And FYI - Ferber, the man who made up the method even says it should not be done with infants under 6 months & can damage their bond with adults. If you actually wanted to know the truth there is a ton of research in the field of human development that does say this is detrimental to human development & it goes against the way humans have been parented (and babies have been wired to be parented) since the dawn of time. Never before in human history would a mom have placed her vulnerable infant away from herself at night. It would be a stupid thing to do as it would leave the baby very open to being eaten or harmed at night. So tell yourself whatever you want - it isn't the best thing for newborns at all - in fact they cant' regulate breathing, body temp or heart rhythms nearly as well when apart from mom. That is also all measurable & studied.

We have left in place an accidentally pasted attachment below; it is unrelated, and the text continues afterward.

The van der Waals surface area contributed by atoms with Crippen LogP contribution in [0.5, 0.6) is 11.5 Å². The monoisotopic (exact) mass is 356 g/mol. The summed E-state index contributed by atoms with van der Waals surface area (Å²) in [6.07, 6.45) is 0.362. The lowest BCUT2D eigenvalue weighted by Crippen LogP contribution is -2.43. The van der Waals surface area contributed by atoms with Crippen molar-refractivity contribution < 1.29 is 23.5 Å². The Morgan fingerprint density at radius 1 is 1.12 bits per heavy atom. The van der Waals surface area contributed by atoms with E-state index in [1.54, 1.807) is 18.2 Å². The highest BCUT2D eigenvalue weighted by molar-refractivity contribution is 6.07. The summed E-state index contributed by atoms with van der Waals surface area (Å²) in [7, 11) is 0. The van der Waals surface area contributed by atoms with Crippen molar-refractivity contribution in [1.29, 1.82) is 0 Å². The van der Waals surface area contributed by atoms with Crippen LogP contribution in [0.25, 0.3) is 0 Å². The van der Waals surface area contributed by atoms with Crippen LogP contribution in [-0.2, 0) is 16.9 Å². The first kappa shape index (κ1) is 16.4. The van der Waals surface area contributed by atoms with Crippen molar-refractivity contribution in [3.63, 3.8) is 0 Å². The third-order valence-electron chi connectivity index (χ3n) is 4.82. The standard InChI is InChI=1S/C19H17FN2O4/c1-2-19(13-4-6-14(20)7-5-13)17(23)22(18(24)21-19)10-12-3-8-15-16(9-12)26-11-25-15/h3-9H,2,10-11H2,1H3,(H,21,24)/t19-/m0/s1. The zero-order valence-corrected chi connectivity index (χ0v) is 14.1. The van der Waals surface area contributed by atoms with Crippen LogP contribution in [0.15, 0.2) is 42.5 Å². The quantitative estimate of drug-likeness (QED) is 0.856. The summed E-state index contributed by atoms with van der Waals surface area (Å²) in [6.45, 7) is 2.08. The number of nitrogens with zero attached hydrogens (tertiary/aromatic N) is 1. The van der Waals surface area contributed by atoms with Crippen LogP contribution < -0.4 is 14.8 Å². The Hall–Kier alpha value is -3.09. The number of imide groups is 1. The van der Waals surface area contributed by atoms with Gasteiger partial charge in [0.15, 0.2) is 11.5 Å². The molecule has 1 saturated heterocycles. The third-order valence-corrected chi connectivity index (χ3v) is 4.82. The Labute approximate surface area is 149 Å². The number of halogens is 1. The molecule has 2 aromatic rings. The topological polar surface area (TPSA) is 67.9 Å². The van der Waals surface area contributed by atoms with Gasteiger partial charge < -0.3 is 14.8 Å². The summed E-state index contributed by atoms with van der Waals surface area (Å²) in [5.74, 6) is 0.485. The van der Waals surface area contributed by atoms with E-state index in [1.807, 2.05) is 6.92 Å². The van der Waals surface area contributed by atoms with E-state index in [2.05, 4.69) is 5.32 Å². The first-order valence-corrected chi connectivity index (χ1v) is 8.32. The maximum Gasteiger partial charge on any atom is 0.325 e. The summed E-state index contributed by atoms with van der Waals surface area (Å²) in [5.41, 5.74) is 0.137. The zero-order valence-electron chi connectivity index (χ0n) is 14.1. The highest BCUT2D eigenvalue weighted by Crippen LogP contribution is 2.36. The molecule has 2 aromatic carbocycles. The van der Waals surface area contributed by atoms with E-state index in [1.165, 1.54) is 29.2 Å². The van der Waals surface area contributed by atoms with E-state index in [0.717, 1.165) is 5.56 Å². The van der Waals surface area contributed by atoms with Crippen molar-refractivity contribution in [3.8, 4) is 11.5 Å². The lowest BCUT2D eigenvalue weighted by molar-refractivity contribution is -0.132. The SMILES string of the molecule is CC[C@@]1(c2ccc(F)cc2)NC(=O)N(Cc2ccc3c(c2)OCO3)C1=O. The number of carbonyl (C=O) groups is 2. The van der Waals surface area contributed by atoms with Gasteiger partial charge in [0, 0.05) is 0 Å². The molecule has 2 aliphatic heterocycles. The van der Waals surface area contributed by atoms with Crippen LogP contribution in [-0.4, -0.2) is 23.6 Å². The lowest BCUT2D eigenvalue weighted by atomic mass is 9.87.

Mara Due September 27 (girl); 2 kids; San Francisco, California 38964 posts
9th Jan '13
Quoting justanothamotha:" I just completely disagree. I don't think you teach someone how to fall asleep. Just like you don't ... [snip!] ... regulate breathing, body temp or heart rhythms nearly as well when apart from mom. That is also all measurable & studied. "


aaaand thanks for replying for me!



perfectly stated.